All About Favicons & Such

Finally finishing a trio of tutorials I started months ago and just uploaded this PDF:

Give Your Site Some Yummy Favicon Goodness

Soon, I’ll write a post about the pros and cons of how various browsers handle Favorites/Bookmarks. For now, I’ll just highlight each browser’s Favorites/Bookmarks bar — a focus of discussion in the Favicon tutorial. It’s a tiny matter, really, but I believe little things count when it comes to User Experience, User Interface, etc.

I may say something akin to, “Browser X doesn’t have this feature” and some of you might quickly think, “Yes it does” but the point of my statement is twofold:

  • I shouldn’t have to look for it
  • If I look for a setting, it should be easy to find

Those are the two commandments of UX/UI as far as I am concerned. If I can’t find or use a feature/setting, it may as well not exist.

examples.png

Figure 1: Favorites Bar in Internet Explorer for Windows

A major advantage of Favicons is potential for optimized real estate on the Bar. By default, the bar includes both the site icon (favicon) and site name. Each browser has its own method for changing this.

Internet Explorer

Right-click a favorite in the Favorites Bar and choose Customize title widths > Icons only. Nice & clear, I must say.

Downside, IMHO, is it changes it for all of them. Ideally, we could change individual Favorites for a couple reasons:

  • Easily recognizable and rememberable (next year’s Word of the Year, I guarantee it) don’t need to show the site name while ugly, vague, generic favicons do.
  • Sites without favicons sharing the same generic icon provided by IE (or any given browser) need to show the name.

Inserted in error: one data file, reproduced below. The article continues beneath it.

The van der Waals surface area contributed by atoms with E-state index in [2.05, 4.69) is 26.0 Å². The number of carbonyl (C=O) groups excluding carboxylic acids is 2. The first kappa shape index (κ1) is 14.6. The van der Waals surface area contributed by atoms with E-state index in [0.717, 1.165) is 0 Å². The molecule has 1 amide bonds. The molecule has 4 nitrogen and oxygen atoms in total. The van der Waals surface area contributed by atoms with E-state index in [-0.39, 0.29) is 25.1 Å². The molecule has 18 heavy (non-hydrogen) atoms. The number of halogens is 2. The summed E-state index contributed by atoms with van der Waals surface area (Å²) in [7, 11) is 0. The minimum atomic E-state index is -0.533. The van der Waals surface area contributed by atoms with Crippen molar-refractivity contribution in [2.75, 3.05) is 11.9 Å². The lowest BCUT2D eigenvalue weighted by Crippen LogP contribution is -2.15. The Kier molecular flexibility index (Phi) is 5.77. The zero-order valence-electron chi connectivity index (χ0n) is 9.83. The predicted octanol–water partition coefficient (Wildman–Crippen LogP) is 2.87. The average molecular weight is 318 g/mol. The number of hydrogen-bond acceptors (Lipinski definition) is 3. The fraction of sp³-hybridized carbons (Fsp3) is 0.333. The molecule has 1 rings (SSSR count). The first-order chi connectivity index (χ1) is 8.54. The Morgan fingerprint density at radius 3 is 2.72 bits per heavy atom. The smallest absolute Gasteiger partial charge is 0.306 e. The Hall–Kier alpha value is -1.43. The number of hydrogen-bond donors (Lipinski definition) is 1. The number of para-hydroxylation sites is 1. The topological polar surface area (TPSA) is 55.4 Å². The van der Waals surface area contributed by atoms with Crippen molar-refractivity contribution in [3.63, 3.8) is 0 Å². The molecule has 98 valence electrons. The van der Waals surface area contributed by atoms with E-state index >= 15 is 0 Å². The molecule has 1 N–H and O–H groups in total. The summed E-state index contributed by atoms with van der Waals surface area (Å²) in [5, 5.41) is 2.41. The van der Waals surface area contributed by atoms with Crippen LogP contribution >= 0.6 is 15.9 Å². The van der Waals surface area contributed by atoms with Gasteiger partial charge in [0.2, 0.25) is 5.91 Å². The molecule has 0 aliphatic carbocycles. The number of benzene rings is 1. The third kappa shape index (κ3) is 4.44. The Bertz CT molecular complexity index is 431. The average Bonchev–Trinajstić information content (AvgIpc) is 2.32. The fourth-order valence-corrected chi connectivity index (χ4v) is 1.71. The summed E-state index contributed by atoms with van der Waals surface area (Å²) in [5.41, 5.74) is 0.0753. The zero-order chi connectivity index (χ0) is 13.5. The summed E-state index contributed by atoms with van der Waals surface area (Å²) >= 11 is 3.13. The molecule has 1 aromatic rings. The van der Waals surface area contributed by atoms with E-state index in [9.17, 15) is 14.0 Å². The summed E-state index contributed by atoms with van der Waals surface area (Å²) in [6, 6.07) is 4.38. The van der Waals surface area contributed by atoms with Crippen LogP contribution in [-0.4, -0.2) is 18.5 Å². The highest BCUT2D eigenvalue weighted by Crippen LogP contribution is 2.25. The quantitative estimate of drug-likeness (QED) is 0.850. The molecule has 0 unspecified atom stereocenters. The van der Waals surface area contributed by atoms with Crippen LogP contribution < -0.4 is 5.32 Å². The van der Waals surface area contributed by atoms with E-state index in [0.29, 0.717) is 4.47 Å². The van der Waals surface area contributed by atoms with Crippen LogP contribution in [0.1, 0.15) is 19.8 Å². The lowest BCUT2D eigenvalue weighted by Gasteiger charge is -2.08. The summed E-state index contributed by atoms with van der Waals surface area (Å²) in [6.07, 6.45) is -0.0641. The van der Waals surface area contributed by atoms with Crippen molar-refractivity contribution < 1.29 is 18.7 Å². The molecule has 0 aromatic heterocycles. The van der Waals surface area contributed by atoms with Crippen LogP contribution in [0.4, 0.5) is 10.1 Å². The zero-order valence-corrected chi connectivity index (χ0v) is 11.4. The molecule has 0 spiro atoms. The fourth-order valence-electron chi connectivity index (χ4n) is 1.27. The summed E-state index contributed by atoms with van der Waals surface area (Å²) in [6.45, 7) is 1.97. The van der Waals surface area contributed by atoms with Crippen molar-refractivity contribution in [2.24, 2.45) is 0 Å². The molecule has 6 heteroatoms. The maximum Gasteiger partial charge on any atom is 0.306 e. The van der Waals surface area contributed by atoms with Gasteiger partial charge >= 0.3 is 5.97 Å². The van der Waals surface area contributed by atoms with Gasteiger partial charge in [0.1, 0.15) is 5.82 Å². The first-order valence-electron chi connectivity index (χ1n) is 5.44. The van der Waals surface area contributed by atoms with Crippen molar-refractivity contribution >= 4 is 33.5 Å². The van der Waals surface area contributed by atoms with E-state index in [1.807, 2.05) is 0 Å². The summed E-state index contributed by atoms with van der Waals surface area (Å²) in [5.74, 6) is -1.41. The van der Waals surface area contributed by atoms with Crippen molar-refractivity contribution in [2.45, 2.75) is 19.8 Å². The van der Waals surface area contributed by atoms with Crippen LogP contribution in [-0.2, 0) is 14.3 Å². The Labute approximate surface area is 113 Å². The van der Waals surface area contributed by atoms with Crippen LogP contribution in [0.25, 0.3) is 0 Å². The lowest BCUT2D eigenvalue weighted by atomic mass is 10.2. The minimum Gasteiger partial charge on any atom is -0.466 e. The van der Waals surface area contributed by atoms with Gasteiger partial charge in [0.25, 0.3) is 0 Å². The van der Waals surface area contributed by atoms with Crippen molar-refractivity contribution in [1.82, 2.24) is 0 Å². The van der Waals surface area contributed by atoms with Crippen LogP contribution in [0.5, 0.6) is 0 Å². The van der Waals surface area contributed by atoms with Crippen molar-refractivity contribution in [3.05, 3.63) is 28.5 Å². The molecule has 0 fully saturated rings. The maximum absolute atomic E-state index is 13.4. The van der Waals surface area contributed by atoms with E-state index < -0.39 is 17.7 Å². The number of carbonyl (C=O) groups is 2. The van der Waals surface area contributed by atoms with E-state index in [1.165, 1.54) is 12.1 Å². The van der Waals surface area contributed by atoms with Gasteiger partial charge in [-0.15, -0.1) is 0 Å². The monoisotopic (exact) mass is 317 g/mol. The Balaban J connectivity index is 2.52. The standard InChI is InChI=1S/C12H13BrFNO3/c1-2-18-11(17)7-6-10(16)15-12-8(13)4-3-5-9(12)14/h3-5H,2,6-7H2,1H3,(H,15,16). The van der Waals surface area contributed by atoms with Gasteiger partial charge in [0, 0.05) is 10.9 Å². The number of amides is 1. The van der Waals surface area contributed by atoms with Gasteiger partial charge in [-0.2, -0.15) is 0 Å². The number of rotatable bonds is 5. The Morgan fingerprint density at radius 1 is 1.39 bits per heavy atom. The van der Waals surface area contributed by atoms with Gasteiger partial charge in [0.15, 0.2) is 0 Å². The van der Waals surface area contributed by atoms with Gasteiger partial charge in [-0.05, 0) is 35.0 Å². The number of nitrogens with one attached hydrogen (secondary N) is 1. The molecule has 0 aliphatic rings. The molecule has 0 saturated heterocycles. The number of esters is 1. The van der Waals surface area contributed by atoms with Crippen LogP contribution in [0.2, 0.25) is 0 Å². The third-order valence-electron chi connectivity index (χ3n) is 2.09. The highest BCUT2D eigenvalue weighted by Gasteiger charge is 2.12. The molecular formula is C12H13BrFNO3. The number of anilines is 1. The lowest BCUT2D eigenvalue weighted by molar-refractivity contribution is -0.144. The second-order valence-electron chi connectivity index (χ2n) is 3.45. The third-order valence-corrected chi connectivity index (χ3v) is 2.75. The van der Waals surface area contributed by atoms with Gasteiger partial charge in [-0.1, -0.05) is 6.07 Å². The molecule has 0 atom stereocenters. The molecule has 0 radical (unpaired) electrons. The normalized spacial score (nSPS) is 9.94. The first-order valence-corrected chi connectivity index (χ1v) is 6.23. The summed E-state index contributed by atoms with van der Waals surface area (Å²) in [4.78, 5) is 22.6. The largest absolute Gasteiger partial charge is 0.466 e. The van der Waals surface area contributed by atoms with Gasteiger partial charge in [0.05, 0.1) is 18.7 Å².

• Multiple Favorites from the same site (a dozen favorites from Adobe.com, for example) need some descriptive text.

Pros

  • Tooltip shows favorite Name (which you can edit via right-click > Properties > General), page Title (which you can’t), and URL so you have even more freedom to use Icons only.
  • Icons only applies just to the bar, not to items in the menu (Figure 1)
  • IE rawks alone among all browsers by allowing you to change the icon (right-click > Properties > Web Document)! Yet another reason for Icons only. Win for IE.

Con

  • Icons only also applies to folders so how many I create is limited by my capacity to remember their names and which folder is which. The tooltip shows it, but that’s a huge inconvenience because, you know, I’m a white, male, American.

 FireFox

FireFoxMac.png

Figure 2: Firefox for Mac

Right-click a bookmark in the Bookmarks Bar, choose Properties, and delete contents of the Name field.

Pro: Above method is for each, individual favorite so I can have some with the name (Weather.com in Figure 2) and some without (Apple.com in Figure 2).

Opera

OperaMac.png

Figure 3: Opera for Mac

Rt-click > Edit and delete Name.

Pro: Super-convenient Add to bookmarks bar button. Win for Opera.

Chrome

ChromeMac.png

Figure 4: Chrome for Mac

Rt-click > Edit and delete Name.

Con: Also removes Name from menu. Lose for Chrome.

SeaMonkey

SeaMonkey.png

Figure 5: SeaMonkey for Mac

Rt-click > Properties and delete name.

Cons

  • Also deletes name in tooltip. If I have the name showing, I don’t need the tooltip but if I don’t have the name showing, I need the tooltip. Lose for SeaMonkey.
  • Ugliest generic icon.

Vivaldi

Convoluted mess I won’t dignify with a description. Lose for Vivaldi.

Tor

TorMac.jpg

Figure 6: Tor for Mac

Doesn’t seem to grab favicons or even have a generic icon so everything else is moot. Lose for Tor.

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About jotascript

Aiming to please. Seeking to impress.
This entry was posted in Tutorials, UI, UX, Web Design and tagged , , , , , , , , . Bookmark the permalink.

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